Tuesday, July 18, 2006

My writing process

This post triggered by Nancy's response and questions to a previous post.

She writes:
This begs a question: can/do you push yourself to write when you're *not* in the mood (assuming no deadlines loom over your head), or do you wait until the mood strikes you again? If you push yourself at those times, are you as happy with the finished product as you'd be if you waited for your Muse to visit?

Usually, when I write about my "process", I feel like the biggest goober on the planet.
"Call me Goober."

I always have the intrinsic need to write. And inspiration will hit at the oddest times. A phrase. A song. Anything can and will trigger an idea. The ones I deem worthy of actually writing (not just a literary flash in the pan) I jot down in a notebook.
I will dog-ear the page that I wrote down the title and a brief premise. I will often refer to this notebook when I feel the need to start something different.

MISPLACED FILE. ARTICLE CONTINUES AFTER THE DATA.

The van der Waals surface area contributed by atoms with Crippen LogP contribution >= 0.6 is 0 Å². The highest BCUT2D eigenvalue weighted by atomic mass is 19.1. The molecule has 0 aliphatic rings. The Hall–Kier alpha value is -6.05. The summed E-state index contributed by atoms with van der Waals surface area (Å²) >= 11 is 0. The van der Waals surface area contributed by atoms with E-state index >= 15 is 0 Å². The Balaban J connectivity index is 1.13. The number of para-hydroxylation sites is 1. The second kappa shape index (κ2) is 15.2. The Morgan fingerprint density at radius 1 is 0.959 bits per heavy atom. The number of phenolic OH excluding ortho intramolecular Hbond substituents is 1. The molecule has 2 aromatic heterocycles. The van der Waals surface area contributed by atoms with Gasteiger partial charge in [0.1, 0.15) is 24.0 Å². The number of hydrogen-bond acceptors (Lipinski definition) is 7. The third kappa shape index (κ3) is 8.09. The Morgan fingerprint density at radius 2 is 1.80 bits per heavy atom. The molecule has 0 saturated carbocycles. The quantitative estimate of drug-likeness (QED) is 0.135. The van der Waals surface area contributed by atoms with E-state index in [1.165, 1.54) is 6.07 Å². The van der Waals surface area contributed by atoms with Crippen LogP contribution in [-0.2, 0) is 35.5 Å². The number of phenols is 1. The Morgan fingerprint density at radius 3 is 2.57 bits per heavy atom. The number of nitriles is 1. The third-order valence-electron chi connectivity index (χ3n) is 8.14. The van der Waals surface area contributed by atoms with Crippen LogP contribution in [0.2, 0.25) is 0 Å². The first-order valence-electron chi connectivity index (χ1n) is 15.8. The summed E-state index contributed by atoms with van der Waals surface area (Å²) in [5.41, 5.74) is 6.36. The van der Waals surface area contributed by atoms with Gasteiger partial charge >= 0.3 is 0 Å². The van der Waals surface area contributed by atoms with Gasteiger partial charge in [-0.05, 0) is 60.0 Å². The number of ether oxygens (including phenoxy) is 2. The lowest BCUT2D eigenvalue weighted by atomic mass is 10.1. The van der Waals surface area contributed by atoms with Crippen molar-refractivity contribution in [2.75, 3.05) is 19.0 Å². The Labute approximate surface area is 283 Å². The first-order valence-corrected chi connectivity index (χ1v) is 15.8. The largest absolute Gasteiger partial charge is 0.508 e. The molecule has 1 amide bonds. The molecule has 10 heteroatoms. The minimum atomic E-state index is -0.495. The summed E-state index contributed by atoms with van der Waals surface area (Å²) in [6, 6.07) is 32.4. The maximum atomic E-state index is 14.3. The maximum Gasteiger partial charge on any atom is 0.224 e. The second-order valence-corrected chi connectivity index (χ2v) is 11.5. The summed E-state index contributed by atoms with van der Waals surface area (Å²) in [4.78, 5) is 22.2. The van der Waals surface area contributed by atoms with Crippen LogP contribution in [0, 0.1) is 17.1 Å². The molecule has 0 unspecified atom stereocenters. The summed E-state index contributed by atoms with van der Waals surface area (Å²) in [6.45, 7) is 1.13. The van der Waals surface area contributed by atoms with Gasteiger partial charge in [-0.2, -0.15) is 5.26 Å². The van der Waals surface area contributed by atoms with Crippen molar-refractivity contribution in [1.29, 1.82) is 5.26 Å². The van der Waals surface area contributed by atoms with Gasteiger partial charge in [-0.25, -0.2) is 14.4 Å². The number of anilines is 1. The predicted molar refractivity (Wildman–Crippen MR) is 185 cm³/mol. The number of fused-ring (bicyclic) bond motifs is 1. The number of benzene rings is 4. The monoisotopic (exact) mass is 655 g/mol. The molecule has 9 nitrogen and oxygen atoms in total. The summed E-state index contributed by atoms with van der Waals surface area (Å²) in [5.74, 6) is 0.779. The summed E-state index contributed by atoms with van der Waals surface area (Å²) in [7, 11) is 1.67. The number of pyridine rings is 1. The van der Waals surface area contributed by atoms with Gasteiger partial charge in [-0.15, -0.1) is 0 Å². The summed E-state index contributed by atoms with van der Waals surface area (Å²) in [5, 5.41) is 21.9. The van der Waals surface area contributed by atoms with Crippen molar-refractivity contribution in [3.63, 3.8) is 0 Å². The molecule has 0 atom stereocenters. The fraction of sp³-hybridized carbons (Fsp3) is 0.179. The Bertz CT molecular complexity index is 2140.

Current count is twelve.
This doesn't include:
My Paranormal Series--Nancy, you know which one I'm talking about.
My Guardian Series
The Time Travel Romance
Two Erotic Romance-One Paranormal, One Contemporary
My Torrid Teaser
My sequel to the book that lives with an agent right now.
My Detective Series-partial requested by an agent

Can you feel the ideas pinging in the air? Yeah, me too.

Now. When I sit down to write, I usually have an idea what I'm working on. Some books are a struggle. These are the ones where I started out at ninety miles an hour and then hit the sagging middle. Btw, the absolute most horrific part for me to write. Ack.